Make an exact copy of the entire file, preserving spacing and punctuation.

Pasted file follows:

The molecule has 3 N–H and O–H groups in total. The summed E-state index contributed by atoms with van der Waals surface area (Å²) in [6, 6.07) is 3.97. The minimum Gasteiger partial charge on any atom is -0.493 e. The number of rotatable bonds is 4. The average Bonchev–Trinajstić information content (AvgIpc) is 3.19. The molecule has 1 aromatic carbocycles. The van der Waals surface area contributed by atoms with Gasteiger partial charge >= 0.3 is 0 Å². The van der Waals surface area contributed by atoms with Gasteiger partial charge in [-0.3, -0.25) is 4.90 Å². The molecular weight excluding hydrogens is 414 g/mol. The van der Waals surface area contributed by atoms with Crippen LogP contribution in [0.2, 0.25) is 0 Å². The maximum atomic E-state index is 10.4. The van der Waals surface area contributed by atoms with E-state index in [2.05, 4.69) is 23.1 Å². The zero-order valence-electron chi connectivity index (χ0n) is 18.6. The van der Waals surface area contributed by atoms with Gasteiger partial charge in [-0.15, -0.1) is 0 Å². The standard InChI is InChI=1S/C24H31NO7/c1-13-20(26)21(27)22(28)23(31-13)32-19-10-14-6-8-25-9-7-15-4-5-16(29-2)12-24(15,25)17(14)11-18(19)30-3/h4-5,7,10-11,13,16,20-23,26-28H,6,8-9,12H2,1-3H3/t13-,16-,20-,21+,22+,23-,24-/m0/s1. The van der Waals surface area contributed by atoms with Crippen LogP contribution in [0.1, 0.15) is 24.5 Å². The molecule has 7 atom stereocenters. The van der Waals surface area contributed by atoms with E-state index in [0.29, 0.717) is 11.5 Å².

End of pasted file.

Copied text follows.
The molecule has 3 N–H and O–H groups in total. The summed E-state index contributed by atoms with van der Waals surface area (Å²) in [6, 6.07) is 3.97. The minimum Gasteiger partial charge on any atom is -0.493 e. The number of rotatable bonds is 4. The average Bonchev–Trinajstić information content (AvgIpc) is 3.19. The molecule has 1 aromatic carbocycles. The van der Waals surface area contributed by atoms with Gasteiger partial charge >= 0.3 is 0 Å². The van der Waals surface area contributed by atoms with Gasteiger partial charge in [-0.3, -0.25) is 4.90 Å². The molecular weight excluding hydrogens is 414 g/mol. The van der Waals surface area contributed by atoms with Crippen LogP contribution in [0.2, 0.25) is 0 Å². The maximum atomic E-state index is 10.4. The van der Waals surface area contributed by atoms with E-state index in [2.05, 4.69) is 23.1 Å². The zero-order valence-electron chi connectivity index (χ0n) is 18.6. The van der Waals surface area contributed by atoms with Gasteiger partial charge in [-0.15, -0.1) is 0 Å². The standard InChI is InChI=1S/C24H31NO7/c1-13-20(26)21(27)22(28)23(31-13)32-19-10-14-6-8-25-9-7-15-4-5-16(29-2)12-24(15,25)17(14)11-18(19)30-3/h4-5,7,10-11,13,16,20-23,26-28H,6,8-9,12H2,1-3H3/t13-,16-,20-,21+,22+,23-,24-/m0/s1. The van der Waals surface area contributed by atoms with Crippen LogP contribution in [0.1, 0.15) is 24.5 Å². The molecule has 7 atom stereocenters. The van der Waals surface area contributed by atoms with E-state index in [0.29, 0.717) is 11.5 Å².